Initially I was hoping to just get a good beginner’s handle on programming in Python itself, but now, I’m actually hoping to take away a much larger skill set thanks to our intrepid leader’s overall vision.
Our instructor began off the course by introducing us to a text-editor (Vim) that some people either hate or really hate. (H8TR turned BIV: Believer In Vim). At first I was in the ‘hate’ crowd; I couldn’t figure out how to even begin entering in any text. Some text-editor! As I continue to use it (in this course as well as in the ASTR260 Computational Physics course) I am starting to get a bit of muscle memory for it. It grows on you like a clingy but friendly vime.
WOW. This is like being in a house built by a child using nothing but a hatchet and a picture of a house.
We’re also diving headfirst into version control using Git and GitHub. I’ve even got my own GitHub account set up like a
real genuine bona fide honest to God programmer/scientist/PhD/professor. No more foo_draft.tex → foo_draftier.tex → foo_proof.tex → foo_proofier.tex → foo_proofiest.tex!
I am committed to learning Python because it is becoming one of the most widely used programming languages within the scientific community. During my recent Software Systems for Astronomy intensive through the University of Hawaii at Hilo’s Astronomy department, Dr. Al Conrad talked about how IDL is on the decline within the Astronomical community as its go-to language because of IDL’s cost and proprietary nature. Python is undeniably on the rise.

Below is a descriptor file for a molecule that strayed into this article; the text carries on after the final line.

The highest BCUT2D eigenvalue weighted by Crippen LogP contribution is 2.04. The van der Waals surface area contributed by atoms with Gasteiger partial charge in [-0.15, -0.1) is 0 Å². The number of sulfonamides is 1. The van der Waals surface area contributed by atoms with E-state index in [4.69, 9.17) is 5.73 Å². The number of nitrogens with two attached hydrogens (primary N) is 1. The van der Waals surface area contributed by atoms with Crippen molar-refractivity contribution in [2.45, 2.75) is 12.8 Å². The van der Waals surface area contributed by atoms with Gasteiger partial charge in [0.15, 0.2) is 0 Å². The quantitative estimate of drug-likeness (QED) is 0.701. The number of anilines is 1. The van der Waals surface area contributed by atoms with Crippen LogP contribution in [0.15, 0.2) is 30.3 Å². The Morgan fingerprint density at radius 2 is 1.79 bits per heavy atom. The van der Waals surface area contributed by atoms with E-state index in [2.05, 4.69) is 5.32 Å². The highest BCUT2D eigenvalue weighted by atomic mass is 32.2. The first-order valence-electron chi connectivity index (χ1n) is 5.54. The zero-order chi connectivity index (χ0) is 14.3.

We report on an informal survey about the use of software in the worldwide astronomical community. The survey was carried out between December 2014 and February 2015. Participants were asked to “Select any of these [programming languages] that you regularly use in your research” <sub-divided by sub-field>
The cost of Python (free!) added to the abundant availability of libraries/packages and its innate readability make it an enticing language to invest the time to learn.
So, my expectations are GR8! I plan to have an array of tools and know-how to offer a research astronomer (for one of their projects) or an observatory on Mauna Kea (for an actual job!) And, yes Brian, I know it will take 10,000 hours.